A Plymouth based frigate has played a starring role in a maritime security exercise off the coast of West Africa.
Whilst on deployment on Atlantic Patrol Task (South) reassurance duties, the Type 23 frigate, HMS Argyll, has successfully completed the multi-national exercise, Saharan Express, off the cost of Senegal, the Gambia and Mauritania.
The purpose of the exercise was to help West African nations develop their own capability to keep the Gulf of Guinea safe, to improve the security of trade and energy extraction, and of vital fishing stocks. In the spirit of international cooperation, Atlantic-facing nations that took part included Cape Verde, Cote d’Ivoire, France, The Gambia, Liberia, Mauritania, Morocco, The Netherlands, Portugal, Senegal, Sierra Leone, Spain, United Kingdom and the United States.
HMS Argyll initially played the part of a merchant vessel carrying out illegal activities that was boarded by a search party from one of the participating African nations – later the roles were reversed.
Commander Tim Neild, the Commanding Officer of HMS Argyll, said: “Our participation in Saharan Express was expressly requested by the US Navy who were extremely happy with our work at the same event last year. The aim this year was to build regional maritime security and to bring West Africa’s naval capability together. Exercises have included port security, boarding exercises as well as medical casualty and communication drills. We are extremely pleased to have been invited back by the US to work with key regional stakeholders to tackle maritime challenges.”
During the exercises Argyll’s boarding officers donned their berets and acted as independent assessors whilst other members of the ship’s company performed role playing duties as crew members. Dressed in civilian clothing, some found the acting all too easy and really got in to their roles as the Master, First Mate or Engineering Officer.
Sub-Lieutenant James Richardson played the role of a merchant ship Master that was carrying drugs.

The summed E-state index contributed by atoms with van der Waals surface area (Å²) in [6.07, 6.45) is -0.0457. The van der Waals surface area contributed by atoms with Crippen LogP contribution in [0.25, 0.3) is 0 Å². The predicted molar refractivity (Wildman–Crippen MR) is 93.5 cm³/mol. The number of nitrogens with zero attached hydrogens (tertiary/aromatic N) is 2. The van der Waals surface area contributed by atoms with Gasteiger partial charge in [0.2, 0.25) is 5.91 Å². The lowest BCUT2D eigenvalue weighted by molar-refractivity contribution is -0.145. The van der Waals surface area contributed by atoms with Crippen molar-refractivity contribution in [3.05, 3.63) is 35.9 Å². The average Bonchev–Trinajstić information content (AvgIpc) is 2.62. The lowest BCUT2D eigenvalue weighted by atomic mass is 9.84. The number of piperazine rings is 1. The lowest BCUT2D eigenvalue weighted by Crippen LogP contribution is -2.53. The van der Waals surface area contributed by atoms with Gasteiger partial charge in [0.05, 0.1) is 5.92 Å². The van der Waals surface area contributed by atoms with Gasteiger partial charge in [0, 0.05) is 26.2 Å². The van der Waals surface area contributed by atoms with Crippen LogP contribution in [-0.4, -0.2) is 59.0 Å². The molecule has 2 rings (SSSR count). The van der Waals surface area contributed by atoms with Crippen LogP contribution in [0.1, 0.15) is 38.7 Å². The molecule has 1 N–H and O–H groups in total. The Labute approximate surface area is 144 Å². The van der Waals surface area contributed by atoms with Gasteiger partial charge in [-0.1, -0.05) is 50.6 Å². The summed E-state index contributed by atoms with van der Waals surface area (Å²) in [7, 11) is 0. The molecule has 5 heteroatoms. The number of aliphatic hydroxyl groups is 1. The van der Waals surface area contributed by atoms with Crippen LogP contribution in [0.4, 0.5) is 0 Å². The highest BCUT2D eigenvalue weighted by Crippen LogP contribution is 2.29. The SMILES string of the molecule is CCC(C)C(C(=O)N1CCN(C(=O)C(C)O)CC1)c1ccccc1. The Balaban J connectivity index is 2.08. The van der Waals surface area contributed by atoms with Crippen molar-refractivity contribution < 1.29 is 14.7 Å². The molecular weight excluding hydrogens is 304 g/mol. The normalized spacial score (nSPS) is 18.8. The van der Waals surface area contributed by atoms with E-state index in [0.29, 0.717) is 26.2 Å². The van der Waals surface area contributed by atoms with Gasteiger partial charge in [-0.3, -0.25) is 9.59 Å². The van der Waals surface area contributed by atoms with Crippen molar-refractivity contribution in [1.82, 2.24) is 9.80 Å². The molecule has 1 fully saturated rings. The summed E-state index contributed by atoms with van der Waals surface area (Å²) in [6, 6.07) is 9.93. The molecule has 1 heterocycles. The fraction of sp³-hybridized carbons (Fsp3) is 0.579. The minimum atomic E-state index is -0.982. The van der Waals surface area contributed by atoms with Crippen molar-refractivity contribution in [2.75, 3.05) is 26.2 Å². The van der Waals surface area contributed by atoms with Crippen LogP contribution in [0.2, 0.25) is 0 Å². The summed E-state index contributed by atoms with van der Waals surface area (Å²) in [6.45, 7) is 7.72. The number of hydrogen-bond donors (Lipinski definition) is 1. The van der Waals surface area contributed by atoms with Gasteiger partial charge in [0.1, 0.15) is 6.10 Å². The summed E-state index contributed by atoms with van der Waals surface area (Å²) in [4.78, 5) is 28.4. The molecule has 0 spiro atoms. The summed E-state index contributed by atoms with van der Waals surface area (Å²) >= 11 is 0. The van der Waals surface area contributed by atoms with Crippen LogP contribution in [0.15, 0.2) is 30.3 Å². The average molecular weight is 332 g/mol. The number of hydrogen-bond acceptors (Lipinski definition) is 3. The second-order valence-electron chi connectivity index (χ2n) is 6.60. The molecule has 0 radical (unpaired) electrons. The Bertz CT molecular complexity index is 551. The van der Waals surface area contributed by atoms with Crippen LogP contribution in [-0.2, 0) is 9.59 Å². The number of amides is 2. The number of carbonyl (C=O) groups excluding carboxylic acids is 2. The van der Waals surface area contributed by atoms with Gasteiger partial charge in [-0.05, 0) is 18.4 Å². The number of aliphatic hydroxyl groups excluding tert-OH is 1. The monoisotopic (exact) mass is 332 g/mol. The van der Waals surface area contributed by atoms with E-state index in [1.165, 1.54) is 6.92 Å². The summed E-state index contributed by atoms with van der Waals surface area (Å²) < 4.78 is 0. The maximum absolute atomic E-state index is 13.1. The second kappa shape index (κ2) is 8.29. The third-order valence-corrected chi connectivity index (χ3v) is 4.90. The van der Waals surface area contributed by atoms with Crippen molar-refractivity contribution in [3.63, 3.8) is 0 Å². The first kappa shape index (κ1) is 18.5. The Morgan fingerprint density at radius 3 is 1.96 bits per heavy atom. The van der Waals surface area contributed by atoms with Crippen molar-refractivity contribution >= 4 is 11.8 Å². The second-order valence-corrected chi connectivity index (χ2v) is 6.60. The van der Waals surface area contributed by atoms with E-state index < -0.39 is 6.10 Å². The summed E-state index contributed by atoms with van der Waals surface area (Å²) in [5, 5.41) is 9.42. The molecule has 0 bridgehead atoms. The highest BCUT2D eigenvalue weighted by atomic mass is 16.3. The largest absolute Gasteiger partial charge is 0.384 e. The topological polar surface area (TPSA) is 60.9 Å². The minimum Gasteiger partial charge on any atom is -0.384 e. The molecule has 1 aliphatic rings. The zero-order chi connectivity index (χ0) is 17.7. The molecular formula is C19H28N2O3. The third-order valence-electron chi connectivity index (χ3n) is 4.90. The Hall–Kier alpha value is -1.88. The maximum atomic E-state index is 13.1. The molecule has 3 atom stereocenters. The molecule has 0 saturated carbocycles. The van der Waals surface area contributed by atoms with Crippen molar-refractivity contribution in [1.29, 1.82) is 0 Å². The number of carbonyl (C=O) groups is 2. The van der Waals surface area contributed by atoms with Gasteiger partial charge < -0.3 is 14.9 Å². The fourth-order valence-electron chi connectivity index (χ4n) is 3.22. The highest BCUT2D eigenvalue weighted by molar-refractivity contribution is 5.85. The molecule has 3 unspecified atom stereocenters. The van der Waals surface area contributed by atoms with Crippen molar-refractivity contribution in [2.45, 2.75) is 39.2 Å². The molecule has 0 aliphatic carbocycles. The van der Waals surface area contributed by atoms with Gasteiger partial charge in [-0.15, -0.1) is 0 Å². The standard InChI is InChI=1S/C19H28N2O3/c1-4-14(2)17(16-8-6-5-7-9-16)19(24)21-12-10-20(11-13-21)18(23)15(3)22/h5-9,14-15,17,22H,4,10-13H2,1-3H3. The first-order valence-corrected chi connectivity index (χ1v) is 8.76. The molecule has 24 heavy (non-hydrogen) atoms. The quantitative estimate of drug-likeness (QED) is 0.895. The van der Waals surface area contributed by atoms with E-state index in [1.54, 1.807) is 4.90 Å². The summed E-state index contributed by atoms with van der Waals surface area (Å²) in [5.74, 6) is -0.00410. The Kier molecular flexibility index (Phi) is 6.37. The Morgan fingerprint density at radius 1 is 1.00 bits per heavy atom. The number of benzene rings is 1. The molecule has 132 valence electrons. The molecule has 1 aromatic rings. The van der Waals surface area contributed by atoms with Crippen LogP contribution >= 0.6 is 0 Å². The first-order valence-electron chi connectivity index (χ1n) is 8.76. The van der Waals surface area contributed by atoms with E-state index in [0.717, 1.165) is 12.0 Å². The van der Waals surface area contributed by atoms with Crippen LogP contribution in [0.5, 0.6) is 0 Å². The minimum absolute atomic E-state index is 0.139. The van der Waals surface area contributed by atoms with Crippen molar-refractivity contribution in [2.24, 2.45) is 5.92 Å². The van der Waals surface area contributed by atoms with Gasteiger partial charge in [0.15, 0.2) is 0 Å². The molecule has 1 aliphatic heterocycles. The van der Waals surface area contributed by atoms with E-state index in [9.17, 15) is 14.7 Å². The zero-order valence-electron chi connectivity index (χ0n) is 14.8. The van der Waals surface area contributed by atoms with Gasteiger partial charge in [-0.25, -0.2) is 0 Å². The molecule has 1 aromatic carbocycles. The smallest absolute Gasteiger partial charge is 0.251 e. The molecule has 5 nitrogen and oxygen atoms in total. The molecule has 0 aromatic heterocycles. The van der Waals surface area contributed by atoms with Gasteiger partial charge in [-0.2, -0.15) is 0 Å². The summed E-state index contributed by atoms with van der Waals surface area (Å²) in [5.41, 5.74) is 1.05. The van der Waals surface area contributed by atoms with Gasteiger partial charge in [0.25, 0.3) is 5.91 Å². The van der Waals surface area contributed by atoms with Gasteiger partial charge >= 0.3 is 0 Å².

He said, “I was told that the Royal Navy would be a career where no two days are the same. To be an integral part of a multinational training scenario has been great. It was clear to see that the Royal Navy is held in such high regard by the other participating nations.”
Argyll’s boarding officers formed a strong working relationship with their Liberian counterparts and by the third day of operations it was clear that the training had been mutually beneficial and that lessons had been learnt.
Sub-Lieutenant Greg Padden, Argyll’s boarding officer said: “After only completing boarding officer’s course a matter of weeks prior to deploying, the opportunity to consolidate my knowledge and hone my skills with colleagues from other nations has been a massive bonus. This experience will stand me in good stead when the call comes for real and I have to board a vessel involved in illegal activity.”
On the final day at sea, Argyll played host to Rear Admiral Cheikh Cissokho, the head of the Senegalese Navy, and Captain Andy Lennon, United States Navy Saharan Express Director, to give them an opportunity to witness the collaboration and training first hand.
Commander Tim Neild added: “The Royal Navy is at sea every day, working with international partners to provide global maritime security where it is needed. The ability to control the seas helps counter illicit activity such as trafficking of people and illegal material, oil bunkering, drug trade, illegal fishing, and piracy. Saharan Express has served as an excellent opportunity to work with partner nations to enhance maritime security in this vital region of the world.”
On completion of the exercise, HMS Argyll sailed from Dakar ready for the next chapter in her deployment which will see her work alongside the Cape Verde Coast Guard before continuing with further operations with West African nations and several high profile visits in support of the UK’s International Defence Engagement Strategy.